New figures published for the first time by the University of Strathclyde's Fraser of Allander Institute show the economic impact of Scotland's renewable energy sector • A £350 million investment will transform Bristol Temple Island to new urban quarter heated by new district heating network • The UK government launches the Green Heat Network Fund, building on the progress made by the Heat Networks Investment Project • Read about the news in sustainable heating and cooling in the June news update from the UK
The University of Strathclyde’s Fraser of Allander Institute have published statistics on the economic reach of Scotland’s renewable energy sector for the first time. The figures show that green energy support 22,660 jobs, of which 8,780 jobs are supported by the biggest renewables employer – onshore wind. The renewable energy sector provides Scotland with the equivalent of 97.4% of the country’s electricity consumption.
The sector is expected to grow significantly in the near future, particularly in the area of sustainable heating. Since heating is still the most energy-intensive activity in Scotland, adoption and deployment of low-carbon heating technologies like heat pumps and district heating networks are expected to expand rapidly.
Bristol City Council has struck a deal with property investor Legal & General, securing £350 million to transform the currently disused Bristol Temple Island into a new urban development. The island will include 550 new homes, a large capacity conference centre and exhibition space, as well as a 345-room hotel. Following the agreement, L&G will launch a public consultation on the plans for Bristol Temple Island over the summer.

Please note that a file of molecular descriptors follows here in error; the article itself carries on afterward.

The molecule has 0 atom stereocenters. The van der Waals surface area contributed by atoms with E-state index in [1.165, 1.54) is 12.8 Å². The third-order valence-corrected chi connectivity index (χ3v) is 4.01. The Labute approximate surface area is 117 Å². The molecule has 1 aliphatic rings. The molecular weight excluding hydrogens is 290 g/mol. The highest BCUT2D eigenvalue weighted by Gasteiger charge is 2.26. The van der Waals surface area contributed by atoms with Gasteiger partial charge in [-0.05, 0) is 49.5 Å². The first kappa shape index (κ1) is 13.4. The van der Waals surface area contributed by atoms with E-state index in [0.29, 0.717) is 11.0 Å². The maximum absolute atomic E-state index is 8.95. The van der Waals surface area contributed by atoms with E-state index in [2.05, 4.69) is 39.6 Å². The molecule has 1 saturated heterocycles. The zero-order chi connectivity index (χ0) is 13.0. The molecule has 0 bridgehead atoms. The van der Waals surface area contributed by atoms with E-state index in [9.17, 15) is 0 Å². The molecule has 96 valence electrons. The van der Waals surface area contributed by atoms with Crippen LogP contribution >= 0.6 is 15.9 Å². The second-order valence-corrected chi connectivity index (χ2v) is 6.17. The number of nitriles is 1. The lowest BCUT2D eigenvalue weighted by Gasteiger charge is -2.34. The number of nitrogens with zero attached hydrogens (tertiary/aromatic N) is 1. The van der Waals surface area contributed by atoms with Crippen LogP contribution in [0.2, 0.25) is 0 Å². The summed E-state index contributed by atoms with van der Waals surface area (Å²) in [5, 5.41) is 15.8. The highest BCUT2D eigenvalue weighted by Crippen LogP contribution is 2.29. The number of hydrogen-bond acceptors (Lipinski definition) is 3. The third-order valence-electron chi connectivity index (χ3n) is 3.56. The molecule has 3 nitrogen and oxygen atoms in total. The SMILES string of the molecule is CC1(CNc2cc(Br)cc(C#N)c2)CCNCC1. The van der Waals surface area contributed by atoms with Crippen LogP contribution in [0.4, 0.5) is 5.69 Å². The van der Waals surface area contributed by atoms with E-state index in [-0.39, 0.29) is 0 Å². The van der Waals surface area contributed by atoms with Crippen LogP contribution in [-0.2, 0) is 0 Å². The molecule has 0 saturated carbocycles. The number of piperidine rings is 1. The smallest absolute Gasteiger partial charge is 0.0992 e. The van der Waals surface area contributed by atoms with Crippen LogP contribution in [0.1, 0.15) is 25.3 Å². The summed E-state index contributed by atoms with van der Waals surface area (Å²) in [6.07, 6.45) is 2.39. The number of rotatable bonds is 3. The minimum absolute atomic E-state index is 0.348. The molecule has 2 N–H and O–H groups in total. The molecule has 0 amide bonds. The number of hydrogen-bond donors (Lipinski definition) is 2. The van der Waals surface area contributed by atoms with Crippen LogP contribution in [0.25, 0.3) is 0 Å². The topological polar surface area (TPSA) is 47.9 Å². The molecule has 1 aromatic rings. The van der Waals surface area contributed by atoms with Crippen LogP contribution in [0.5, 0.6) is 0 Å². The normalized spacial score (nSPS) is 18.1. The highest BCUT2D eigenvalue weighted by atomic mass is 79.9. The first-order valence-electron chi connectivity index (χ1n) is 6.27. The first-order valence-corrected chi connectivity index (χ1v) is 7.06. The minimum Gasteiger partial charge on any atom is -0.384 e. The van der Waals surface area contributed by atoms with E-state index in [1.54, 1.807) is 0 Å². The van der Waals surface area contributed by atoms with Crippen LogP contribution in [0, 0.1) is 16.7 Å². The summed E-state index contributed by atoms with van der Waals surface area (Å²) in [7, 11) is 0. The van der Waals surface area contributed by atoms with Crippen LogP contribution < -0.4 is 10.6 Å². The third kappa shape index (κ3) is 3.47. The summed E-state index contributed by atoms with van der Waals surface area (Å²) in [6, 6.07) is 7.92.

The new development will be heated by a new district heating network provided by Bristol City Council, and the new buildings will target a minimum of Excellent status of the BREEAM standard. The Temple Island scheme is part of the Bristol Temple Quarter Enterprise Zone regeneration plans, which will see the redevelopment of land around the city centre station over the coming years.
The Green Heat Network Fund (GHNF) will facilitate the development of low and zero carbon heat networks through grant funding offered to applicants from the public, private and third sector. This new initiative will make use of the knowledge and progress made by the Heat Networks Investment Project (HNIP) which has its final year in 2021/2022.
The GHNF will be fully launched in April 2022, while the GHNF Transition Scheme opened for applications on July 5 2021. The transition scheme will provide funding for commercialisation of projects in order to make organisations ready to apply for construction funding once the full GHNF scheme is introduced.
Sweden is at the forefront of decentralised heat networks technology. Our aim for “Sustainable Heating & Cooling by Sweden” is to facilitate knowledge sharing between British, French and Swedish stakeholders and develop and encourage environmental and economic best practice.
To find out how we can help you and your organisation, please contact our London or Paris-based “SHC” teams. We can introduce you to leading consultants, suppliers of technology and services who will be pleased to share know-how of the development of sustainable heating & cooling solutions.